Subject: SourceForge (was Re: impolitic statements (business model clues for the clueless))
From: Tom Lord <lord@regexps.com>
Date: Wed, 17 Oct 2001 19:45:23 -0700 (PDT)



       SourceForge is one of the best assets in the community. 

Undoubtedly.  And I do believe lma's pitch -- that's its a good tool
for reducing certain kinds of undesirable entropy, especially in out
of control organizations:

	Today it's a challenge for senior management of a typical
	large company to even list all of the software development
	projects going on in the company, much less track the status
	and resources assigned to each project.

A dismal state of affairs.  Valinux deserves success in this area for
identifying the problem and presenting the market with a tractable
solution.

But I'm a nit-picker and have some strategic directions for FSBs in
mind, so, sorry, I do have to gripe about SourceForge.

There's a kind of inevitable "observer effect" in tools like SF.  They
not only catalog engineering activity -- they must also, to an extent,
shape it.  SF got first to market with a solution that was ripe, given
the technology and emerging popular practices as it was initially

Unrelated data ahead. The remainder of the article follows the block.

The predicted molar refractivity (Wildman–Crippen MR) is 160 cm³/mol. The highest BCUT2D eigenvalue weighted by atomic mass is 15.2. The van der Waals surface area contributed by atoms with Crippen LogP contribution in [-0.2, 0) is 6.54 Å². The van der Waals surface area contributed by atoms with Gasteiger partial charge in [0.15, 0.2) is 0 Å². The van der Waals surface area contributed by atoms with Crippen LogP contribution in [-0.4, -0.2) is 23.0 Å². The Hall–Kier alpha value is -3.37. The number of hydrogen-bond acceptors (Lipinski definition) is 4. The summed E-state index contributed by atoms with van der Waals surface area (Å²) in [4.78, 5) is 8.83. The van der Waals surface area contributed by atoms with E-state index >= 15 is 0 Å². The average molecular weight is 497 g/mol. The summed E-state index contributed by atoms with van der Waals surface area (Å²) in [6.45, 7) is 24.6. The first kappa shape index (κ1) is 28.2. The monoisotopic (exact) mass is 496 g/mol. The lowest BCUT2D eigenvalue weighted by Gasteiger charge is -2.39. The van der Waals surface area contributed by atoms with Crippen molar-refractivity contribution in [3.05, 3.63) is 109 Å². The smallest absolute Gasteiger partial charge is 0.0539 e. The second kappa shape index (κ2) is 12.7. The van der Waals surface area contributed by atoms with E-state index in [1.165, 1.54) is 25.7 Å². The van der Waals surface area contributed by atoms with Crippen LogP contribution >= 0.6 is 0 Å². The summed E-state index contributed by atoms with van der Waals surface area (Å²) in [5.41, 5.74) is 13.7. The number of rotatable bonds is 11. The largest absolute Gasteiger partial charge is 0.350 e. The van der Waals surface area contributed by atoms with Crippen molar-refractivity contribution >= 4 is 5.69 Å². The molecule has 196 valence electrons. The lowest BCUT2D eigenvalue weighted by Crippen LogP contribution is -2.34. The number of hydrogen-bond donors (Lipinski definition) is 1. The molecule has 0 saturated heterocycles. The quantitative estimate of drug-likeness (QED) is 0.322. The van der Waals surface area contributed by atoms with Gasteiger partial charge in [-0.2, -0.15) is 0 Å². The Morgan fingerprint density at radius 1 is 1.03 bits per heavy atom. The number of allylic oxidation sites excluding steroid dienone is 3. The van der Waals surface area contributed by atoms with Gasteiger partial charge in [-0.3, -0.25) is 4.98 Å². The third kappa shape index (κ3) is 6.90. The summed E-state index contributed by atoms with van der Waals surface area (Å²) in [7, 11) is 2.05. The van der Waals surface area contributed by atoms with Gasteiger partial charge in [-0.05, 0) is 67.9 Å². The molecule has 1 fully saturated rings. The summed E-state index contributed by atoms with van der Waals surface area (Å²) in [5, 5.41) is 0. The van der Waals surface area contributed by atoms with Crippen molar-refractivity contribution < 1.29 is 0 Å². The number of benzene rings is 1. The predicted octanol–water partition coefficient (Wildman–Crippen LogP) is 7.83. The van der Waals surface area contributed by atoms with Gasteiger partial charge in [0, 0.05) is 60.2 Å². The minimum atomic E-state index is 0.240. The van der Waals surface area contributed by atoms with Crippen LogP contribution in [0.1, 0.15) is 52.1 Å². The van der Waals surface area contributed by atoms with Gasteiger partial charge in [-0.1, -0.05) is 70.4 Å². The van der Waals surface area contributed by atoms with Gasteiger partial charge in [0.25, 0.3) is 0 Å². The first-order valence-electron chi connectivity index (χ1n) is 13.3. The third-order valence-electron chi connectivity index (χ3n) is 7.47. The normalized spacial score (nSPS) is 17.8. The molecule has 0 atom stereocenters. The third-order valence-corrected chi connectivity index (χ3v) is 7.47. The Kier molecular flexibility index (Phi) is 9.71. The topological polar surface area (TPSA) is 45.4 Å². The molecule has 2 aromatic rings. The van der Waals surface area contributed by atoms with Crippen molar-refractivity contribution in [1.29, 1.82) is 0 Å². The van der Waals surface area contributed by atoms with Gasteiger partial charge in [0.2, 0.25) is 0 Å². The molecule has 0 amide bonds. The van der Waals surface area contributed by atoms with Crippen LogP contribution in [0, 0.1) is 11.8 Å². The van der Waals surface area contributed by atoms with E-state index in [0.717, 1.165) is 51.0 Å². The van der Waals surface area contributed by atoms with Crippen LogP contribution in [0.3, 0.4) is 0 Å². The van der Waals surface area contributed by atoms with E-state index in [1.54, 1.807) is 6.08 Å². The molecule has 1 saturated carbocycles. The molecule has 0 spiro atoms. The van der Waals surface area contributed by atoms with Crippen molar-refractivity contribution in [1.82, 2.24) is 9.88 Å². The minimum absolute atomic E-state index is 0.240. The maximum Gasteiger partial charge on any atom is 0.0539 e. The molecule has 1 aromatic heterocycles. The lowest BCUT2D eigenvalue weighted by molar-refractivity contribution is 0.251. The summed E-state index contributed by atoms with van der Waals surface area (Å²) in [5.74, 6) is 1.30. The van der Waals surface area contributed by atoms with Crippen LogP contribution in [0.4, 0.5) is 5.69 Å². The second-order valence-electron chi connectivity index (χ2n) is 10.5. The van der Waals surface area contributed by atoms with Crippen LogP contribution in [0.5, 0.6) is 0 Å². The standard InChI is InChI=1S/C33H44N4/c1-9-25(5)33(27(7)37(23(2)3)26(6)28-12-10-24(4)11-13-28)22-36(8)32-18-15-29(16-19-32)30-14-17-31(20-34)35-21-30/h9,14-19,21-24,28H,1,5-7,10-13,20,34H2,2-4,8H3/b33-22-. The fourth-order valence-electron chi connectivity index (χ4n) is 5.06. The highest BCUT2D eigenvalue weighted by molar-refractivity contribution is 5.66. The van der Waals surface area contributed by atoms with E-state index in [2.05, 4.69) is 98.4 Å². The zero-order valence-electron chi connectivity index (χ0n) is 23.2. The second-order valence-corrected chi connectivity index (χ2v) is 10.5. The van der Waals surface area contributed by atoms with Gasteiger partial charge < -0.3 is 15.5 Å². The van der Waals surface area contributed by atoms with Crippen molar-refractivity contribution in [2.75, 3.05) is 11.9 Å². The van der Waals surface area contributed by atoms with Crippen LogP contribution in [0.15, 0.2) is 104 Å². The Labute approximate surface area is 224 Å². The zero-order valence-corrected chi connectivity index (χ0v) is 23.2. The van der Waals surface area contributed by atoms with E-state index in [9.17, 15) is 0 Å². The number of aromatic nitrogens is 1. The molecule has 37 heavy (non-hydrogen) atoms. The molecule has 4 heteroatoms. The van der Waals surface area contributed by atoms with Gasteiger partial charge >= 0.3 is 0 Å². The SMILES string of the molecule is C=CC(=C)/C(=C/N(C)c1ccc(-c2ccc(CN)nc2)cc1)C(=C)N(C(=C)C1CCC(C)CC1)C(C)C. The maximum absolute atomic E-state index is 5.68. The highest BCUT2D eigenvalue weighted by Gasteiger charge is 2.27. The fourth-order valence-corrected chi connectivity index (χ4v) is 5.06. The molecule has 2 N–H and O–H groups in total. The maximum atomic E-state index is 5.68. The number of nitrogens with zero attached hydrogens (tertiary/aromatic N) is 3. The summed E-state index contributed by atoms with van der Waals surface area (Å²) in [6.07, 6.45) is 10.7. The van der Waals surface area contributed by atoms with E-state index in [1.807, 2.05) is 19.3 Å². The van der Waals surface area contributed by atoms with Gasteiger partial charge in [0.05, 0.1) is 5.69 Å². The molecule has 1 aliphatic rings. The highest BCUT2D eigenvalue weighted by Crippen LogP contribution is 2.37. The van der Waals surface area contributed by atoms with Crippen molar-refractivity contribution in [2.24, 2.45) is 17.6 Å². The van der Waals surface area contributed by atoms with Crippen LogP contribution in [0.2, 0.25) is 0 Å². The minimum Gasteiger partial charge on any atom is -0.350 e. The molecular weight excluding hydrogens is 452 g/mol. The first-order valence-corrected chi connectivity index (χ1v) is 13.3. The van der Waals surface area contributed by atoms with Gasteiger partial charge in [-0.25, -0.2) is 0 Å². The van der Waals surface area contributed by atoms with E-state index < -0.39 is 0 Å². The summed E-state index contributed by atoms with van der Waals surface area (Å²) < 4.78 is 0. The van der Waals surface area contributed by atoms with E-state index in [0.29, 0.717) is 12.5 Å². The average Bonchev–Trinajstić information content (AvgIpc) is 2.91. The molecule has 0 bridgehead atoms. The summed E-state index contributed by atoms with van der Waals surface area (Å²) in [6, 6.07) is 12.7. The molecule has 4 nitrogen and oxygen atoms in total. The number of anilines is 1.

being developed.  In its details, it can be radically improved.

It's an issue I consider important because tools which hit the most
abstract bullet points of SF are going to be important as FSBs grow in
the long term.  "Open source practices" has to grow very far beyond
the slogan stage to become a deeply significant description of the
breeding ground for Free Software.  It has to come to mean a
collection of engineering practices that are more than just the common
glue of some standard mailing lists, remote CVS, and a menu of
project-status cataloging options.  It has to come to mean much more
than just a handful of cults-of-personality around the maintainers of
the most widely used packages.

I hate to keep holding up MSFT as the spectre of our doom, but
*there's* an organization that by all outward appearances is highly
coherent -- one gets the distinct impression that there, teams of
high-level, well-qualified decision makers develop and continuously
refine comprehensive software strategies, then develop tactical plays
out of that strategic vision.  One also gets the impression that they
are making progressing in leaps and bounds in terms of their ability
to execute those tactical plays. (And it's interesting to compare that
situation to the challenges described in the above quote from lma.)

We in the FSB world now face the additional challenge of creating
similar coherence and accuracy *across corporate boundaries* in a
situation where several of the key players, like their proprietary
Unix progenitors, are busily competing with one another over minor
points.

-t